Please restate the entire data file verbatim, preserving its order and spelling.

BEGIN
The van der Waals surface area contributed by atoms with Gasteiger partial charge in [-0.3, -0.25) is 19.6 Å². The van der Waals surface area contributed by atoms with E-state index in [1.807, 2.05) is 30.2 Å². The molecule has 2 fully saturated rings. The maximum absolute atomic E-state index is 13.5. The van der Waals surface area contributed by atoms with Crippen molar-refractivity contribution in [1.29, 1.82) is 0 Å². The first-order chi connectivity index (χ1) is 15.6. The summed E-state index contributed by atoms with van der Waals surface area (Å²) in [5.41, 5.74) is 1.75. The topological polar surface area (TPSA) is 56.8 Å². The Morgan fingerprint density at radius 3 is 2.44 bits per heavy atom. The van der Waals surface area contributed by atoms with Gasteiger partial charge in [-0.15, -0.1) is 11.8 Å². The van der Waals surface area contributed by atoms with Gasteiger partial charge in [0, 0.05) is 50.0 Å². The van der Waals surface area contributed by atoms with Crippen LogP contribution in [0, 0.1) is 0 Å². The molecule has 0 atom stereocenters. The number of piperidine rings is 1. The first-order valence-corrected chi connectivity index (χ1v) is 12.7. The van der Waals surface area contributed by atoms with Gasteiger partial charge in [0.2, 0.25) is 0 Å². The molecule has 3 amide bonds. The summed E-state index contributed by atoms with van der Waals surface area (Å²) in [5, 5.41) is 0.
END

The van der Waals surface area contributed by atoms with Gasteiger partial charge in [-0.3, -0.25) is 19.6 Å². The van der Waals surface area contributed by atoms with E-state index in [1.807, 2.05) is 30.2 Å². The molecule has 2 fully saturated rings. The maximum absolute atomic E-state index is 13.5. The van der Waals surface area contributed by atoms with Crippen molar-refractivity contribution in [1.29, 1.82) is 0 Å². The first-order chi connectivity index (χ1) is 15.6. The summed E-state index contributed by atoms with van der Waals surface area (Å²) in [5.41, 5.74) is 1.75. The topological polar surface area (TPSA) is 56.8 Å². The Morgan fingerprint density at radius 3 is 2.44 bits per heavy atom. The van der Waals surface area contributed by atoms with Gasteiger partial charge in [-0.15, -0.1) is 11.8 Å². The van der Waals surface area contributed by atoms with Gasteiger partial charge in [0, 0.05) is 50.0 Å². The van der Waals surface area contributed by atoms with Crippen LogP contribution in [0, 0.1) is 0 Å². The molecule has 0 atom stereocenters. The number of piperidine rings is 1. The first-order valence-corrected chi connectivity index (χ1v) is 12.7. The van der Waals surface area contributed by atoms with Gasteiger partial charge in [0.2, 0.25) is 0 Å². The molecule has 3 amide bonds. The summed E-state index contributed by atoms with van der Waals surface area (Å²) in [5, 5.41) is 0.